> Hmm.. Not sure how I should interpret that as LDP defines an interface, not a backend implementation.

Well, may be I should better say "backed on a server supporting the
LDP interface".
That is, the software I would like to generate from the mapping
described below is a proxy/adapter between a client "speaking" that
specific API (e.g., Twitter's API) and a server with an LDP interface.

> >> I can define a suitable Linked Data model and then map it from/to JSON
> >> with a JSON-LD profile.
> >> Then I have to map  somehow the operations supported by the Web API with
> >> operations on LDP (assuming that the operations offered by the Web API
> >> are simple enough to be mapped directly to LDP operations).
> In other words, it just supports the CRUD operations.. right?


> > I don't exactly understand the work flow. Could you please give some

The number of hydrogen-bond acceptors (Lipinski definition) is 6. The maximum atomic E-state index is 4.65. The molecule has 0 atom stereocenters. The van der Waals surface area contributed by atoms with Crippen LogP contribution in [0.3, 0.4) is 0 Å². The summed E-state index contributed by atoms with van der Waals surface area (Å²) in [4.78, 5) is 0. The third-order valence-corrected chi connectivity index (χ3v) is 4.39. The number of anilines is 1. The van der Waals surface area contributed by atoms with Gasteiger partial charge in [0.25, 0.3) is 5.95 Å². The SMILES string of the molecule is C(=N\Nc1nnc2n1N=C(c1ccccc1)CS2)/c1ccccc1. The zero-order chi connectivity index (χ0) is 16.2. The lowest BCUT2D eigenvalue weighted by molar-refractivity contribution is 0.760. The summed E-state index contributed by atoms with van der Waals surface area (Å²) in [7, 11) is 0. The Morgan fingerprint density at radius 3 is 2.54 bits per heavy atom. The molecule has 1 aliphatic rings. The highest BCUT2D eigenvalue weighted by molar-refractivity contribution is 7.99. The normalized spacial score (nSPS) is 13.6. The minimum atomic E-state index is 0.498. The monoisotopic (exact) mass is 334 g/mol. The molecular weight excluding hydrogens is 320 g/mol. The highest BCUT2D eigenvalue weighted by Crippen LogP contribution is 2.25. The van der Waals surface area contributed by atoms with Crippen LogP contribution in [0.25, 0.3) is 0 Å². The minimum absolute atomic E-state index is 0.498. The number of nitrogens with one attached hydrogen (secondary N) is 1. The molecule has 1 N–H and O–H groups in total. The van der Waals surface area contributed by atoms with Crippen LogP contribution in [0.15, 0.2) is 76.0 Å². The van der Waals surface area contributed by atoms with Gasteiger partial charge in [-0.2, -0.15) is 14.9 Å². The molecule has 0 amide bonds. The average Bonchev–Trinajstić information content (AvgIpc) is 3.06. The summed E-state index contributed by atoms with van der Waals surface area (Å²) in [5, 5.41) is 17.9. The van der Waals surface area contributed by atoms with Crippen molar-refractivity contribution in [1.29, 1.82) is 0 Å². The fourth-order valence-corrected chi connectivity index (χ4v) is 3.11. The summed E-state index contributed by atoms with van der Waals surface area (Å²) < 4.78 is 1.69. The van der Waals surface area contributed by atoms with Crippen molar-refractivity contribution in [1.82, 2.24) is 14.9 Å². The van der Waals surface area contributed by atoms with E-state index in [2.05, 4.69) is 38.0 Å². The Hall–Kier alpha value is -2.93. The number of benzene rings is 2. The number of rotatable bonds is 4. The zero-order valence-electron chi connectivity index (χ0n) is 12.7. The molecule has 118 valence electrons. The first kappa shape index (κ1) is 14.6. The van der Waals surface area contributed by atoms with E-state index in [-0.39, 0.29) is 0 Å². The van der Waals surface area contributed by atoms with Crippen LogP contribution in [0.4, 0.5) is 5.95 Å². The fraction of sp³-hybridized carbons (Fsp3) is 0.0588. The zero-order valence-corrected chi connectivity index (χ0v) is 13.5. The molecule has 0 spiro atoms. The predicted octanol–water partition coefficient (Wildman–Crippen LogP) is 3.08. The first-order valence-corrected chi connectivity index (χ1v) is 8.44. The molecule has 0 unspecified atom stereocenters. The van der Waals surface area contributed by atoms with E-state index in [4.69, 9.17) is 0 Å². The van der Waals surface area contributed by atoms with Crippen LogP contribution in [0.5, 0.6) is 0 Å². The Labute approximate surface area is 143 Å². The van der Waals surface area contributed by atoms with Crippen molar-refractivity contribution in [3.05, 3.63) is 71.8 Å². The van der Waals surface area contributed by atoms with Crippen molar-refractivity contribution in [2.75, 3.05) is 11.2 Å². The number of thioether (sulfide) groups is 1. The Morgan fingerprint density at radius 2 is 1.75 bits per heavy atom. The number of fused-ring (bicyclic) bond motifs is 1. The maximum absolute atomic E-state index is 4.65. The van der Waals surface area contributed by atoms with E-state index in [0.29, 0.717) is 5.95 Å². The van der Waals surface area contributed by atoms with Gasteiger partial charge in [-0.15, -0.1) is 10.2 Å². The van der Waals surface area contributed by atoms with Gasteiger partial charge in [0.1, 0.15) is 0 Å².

> > example?

A basic example is that I there is some existing client using a
specific Web API.
I want to (re)design the server based on a LDP interface for
interoperability, but at the same time I want to keep using that old

> >> The question is: is there a standard way to do this second mapping?
> Hydra does that. We even had the basic CRUD operations in Hydra (well, we still have them in the spec but decided to drop them [1]) which allowed you to do that. Now you have to either define your own operations or leverage Schema.org Actions to describe the semantics of the operation.

Great, thank you for the pointer to the discussion.
Is this usage of Schema.org Actions documented more in detail somewhere?

> >> I can do it ad-hoc in different server-side languages, but ideally I
> >> would use some RDF vocabulary, like Hydra.
> So you basically want to describe the Web API in RDF and generate the implementation out of that?


> >> As a fact Hydra seems very close to what I need, because it maps Web API
> >> operations to their Linked Data meaning.